- Researchers have found that infants fed soy-based formulas are exposed to very high levels of circulating phyto-oestrogens (13 000 to 22 000 times higher than would normally be the case) and have suggested that this overexposure to phyto-oestrogens may lead to hormone imbalances and competition with enzymes that metabolise steroids, drugs and other biological compounds and/or have a negative effect on the future reproductive function of the individual. Because infants weigh much less than adults, they are exposed to much higher levels of phyto-oestrogens than adults or older children who eat some soy foods as part of a mixed diet. In experimental animals it was found that feeding the infants large quantities of phyto-oestrogens had a negative effect on the development of their reproductive organs and future fertility. Few studies have been conducted with human infants to date and we don't yet know if high level phyto-oestrogen exposure during infancy will affect human reproduction or not.
- A working group of the Independent Scientific Committee on Toxicity in the UK is presently investigating if the phyto-oestrogens in soy foods can have a negative effect on hypothyroidism.
- The phyto-oestrogens in soy are known to act both as oestrogen agonists and antagonists. This means that one and the same chemical may either stimulate cells in the human body that are sensitive to oestrogen or block the effect of oestrogen. In view of this complex action, we cannot as yet be sure if the use of soy and phyto-oestrogens is completely safe in women who already suffer from breast cancer, particularly those that have oestrogen-sensitive tumours.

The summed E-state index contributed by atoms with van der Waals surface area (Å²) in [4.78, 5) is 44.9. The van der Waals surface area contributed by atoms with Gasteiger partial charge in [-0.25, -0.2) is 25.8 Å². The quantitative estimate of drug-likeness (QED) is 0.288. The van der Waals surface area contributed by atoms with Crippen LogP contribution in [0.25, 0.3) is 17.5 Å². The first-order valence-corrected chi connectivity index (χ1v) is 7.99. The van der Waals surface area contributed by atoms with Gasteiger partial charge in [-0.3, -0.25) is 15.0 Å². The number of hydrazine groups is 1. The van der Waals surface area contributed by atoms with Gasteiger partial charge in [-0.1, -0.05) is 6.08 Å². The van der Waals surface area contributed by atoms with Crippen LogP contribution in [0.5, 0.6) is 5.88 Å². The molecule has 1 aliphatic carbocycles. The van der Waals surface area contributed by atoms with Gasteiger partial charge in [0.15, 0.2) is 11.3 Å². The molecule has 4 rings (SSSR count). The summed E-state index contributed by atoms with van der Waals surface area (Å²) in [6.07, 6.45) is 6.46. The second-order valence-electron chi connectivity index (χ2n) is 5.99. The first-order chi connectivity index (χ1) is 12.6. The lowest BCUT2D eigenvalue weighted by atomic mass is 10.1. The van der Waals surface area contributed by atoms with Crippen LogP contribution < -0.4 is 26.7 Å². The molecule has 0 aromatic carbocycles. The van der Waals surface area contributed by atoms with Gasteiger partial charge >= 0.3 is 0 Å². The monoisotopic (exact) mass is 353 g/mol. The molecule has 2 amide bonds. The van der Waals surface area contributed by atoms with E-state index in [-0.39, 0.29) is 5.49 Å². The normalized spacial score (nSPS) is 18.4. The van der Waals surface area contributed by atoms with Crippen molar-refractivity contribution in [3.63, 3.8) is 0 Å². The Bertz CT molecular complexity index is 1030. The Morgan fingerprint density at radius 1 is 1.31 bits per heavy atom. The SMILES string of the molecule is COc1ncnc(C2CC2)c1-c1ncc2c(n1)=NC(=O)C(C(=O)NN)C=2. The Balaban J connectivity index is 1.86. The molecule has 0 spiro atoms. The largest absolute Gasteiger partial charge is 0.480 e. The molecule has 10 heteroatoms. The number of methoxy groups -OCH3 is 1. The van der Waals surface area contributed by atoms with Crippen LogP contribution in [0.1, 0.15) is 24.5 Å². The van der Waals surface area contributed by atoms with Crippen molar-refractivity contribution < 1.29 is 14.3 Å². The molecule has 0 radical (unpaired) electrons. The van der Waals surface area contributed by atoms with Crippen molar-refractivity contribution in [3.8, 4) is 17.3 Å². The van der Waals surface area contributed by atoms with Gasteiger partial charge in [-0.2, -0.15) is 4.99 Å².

Moderation and caution
So what are we supposed to believe about soy and what should we do?
At the moment, experts advise consumers to approach the controversy surrounding soy and its biologically active compounds with caution.
You can certainly include soy and soy products such as tempe and bean curd, textured vegetable protein and soy protein foods in your diet on a regular basis, but don't go overboard.
If you suffer from heart disease or vasoconstriction, you can consider including 25 g of soy protein in your diet per day. Menopausal women who do not have a family or personal history of breast cancer can probably use phyto-oestrogens to combat menopausal symptoms.
However, the use of infant formulas based on soy should be discussed with a paediatrician. If you suffer from hypothyroidism or oestrogen-dependent breast cancer, it is advisable not to use soy in large quantities and not to use phyto-oestrogens at all.
Scientific research is being conducted to clear up these problems associated with soy. Until we have definitive answers, the best approach is moderate intake soy foods or phyto-oestrogens.
Read more about The pros and cons of soy.
(References: Ingram et al (1997) The Lancet, 350, 990-994; Setchell et al (1997). The Lancet, 350, 23-27; Krause's Food, Nutrition & Diet Therapy (2000). Edited by Mahan & Escott-Stump, Chapter 12, pp 275-276. WB Saunders Co, Philadelphia, USA; Arbor Clinical Nutrition Updates (2001), 102 Phytoestrogens & Heart Disease; Arbor Clinical Nutrition Updates (2003), 165, Phytoestrogens &Vasodilation; www.eatwell.gov.uk/ asksam/agesandstages/childrenandbabies; www.food.gov.uk/news/ newsarchive/ 2003/may/ phytoreport0403news)